Does New York’s Gun Control Law Go Too Far? NRA Goes To Court
The NRA announced Thursday that it has joined a lawsuit challenging New York’s gun control law signed by Governor Andrew Cuomo in January. New York’s new law, known as the SAFE Act, strengthens New York’s ban on assault weapons and limits the number of rounds a magazine can hold.
The lawsuit, filed Thursday in the US District Court for the Western District of New York, asserts that the law violates peoples’ rights granted by the second and 14th amendments. The plaintiffs claim that the language used in the law is unconstitutionally vague.
“This is an action to vindicate the right of the people of the State of New York to keep and bear arms under the Second Amendment to the United States Constitution, which prohibits infringement of the right of law-abiding citizens to keep commonly-possessed firearms in the home for defense of self and family and for other lawful purposes,” the complaint reads.
The announcement comes on the same day that Vice President Joe Biden and New York City Mayor Michael Bloomberg challenged Congress to push for stronger gun control measures.
“There is not one single thing being proposed — not one, not one, not one — that infringes upon anyone’s second amendment constitutional right,” Biden said.
The Vice President argued that the vast majority of Americans agree with the proposals that President Barack Obama and Bloomberg have pushed for.
“Because the vast majority of the American people, the vast majority of gun owners, even close to a majority of NRA members, who only represent four million of the gun owners in America, think what the mayor has been pushing and what the president has proposed is just simple common sense,” Biden said.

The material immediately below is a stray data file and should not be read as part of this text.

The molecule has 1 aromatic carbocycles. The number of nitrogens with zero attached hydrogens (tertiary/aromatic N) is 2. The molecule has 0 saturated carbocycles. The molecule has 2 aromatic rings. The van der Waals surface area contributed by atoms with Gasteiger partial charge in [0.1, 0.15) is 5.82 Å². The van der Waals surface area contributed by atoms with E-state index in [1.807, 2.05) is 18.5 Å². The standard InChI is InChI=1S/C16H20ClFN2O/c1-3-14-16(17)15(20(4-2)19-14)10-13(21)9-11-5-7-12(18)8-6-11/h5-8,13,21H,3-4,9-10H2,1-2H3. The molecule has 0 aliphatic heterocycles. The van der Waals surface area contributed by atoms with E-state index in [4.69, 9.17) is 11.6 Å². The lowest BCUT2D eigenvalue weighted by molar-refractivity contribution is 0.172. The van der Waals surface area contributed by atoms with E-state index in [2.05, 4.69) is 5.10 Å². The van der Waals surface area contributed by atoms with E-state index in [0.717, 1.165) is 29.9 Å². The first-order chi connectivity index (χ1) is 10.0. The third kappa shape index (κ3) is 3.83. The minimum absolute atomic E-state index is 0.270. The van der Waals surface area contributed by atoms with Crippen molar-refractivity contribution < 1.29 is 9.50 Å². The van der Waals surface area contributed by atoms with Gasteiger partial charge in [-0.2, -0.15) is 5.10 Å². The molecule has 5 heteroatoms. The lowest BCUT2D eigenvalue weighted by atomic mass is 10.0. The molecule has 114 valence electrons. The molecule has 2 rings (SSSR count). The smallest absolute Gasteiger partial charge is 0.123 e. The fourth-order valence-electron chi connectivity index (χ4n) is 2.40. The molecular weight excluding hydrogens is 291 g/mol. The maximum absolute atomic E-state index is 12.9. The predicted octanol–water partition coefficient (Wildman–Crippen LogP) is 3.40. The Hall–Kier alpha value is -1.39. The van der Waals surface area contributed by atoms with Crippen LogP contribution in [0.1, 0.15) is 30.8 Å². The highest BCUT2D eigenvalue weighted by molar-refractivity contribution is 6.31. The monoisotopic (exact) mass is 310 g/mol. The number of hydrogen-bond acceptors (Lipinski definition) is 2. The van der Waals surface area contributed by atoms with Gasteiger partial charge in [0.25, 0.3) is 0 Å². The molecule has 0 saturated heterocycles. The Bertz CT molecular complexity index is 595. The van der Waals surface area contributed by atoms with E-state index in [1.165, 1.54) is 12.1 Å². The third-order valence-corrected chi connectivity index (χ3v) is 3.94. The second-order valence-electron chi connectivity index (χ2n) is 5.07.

New York’s Secure Ammunition and Firearms Enforcement Act was written in response to the shooting that took place at Sandy Hook Elementary School in Newtown, Connecticut The law bans high-capacity magazines; requires dealers, including private dealers, to perform background checks; requires a registry of assault weapons; strengthens New York’s pre-existing assault weapons ban; and implements various other provisions. The law passed the New York State Legislature on January 15 and was signed into law by Cuomo less than an hour later.
Plaintiffs in the case include the New York State Rifle and Pistol Association, the Westchester County Firearms Owners Association, the Sportsmen’s Association for Firearms Education, the New York State Amateur Trapshooting Association, and the Beikirch Ammunition Corp.
The New York State Rifle and Pistol Association was established in 1871 and is associated with the National Rifle Association. The organization is both New York’s oldest and largest firearms advocacy organization.
The NRA has argued that placing any limits on gun ownership is a fundamental threat to peoples’ second amendment rights, and New York’s gun control law is arguably the toughest of its kind in the country.